Pronunciation: [TROWT]

A large group of fishes belonging to the same family as salmon and whitefish. Though most trout are freshwater fish, some live in marine waters. When the first European settlers arrived in North America, trout were very abundant. By the late 1860s, however, a number of factors including overfishing and pollution caused the trout population to diminish drastically. By the end of the 19th century trout hatcheries—along with other prevention and regenerative measures taken to forestall the extinction of this delicious fish—were in existence. Today trout are plentiful and vary widely in appearance and size. In general, their flesh is firm-textured with medium to high fat content. Probably the best known of the freshwater species is the rainbow trout, which, though native to California, has been transplanted to many different countries and is now one of the most popular varieties in the world. Rainbow trout can grow to up to 50 pounds, but most commercially raised fish average around 8 ounces. Brook or speckled trout are small (6 to 8 inches long) but considered by many as the best eating. Other popular species include steelhead or salmon trout (a large—up to 35 pounds—subspecies of the rainbow trout), cutthroat trout and brown trout. Saltwater trout or sea trout species, which are generally available only on the East Coast, include gray trout, silver trout, spotted trout and white trout. Trout are available whole—fresh and frozen—and in fillets. They're most often fried but can also be poached, baked, steamed, grilled and broiled. Whole trout is often stuffed before being cooked. In addition to fresh and frozen, trout can also be found canned, smoked and kippered. See also fish.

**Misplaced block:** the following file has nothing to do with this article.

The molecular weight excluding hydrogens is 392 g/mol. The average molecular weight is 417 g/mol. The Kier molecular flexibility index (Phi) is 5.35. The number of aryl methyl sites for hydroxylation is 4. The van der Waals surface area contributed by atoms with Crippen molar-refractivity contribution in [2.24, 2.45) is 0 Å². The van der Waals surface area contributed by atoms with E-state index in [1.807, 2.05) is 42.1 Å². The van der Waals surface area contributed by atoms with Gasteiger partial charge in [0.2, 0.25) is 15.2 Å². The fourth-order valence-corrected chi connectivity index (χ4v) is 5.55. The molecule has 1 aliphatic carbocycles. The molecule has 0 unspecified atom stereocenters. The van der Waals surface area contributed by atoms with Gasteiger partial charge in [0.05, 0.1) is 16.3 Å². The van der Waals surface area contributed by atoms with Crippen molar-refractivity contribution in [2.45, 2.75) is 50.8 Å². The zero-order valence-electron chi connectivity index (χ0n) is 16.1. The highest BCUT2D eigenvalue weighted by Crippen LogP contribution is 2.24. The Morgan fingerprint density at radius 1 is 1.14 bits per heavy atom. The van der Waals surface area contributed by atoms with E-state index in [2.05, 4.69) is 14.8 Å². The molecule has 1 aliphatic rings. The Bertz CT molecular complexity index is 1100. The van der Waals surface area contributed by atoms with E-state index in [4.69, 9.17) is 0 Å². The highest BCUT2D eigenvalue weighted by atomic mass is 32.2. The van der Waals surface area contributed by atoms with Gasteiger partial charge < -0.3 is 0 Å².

From The Food Lover's Companion, Fourth edition by Sharon Tyler Herbst and Ron Herbst. Copyright © 2007, 2001, 1995, 1990 by Barron's Educational Series, Inc.

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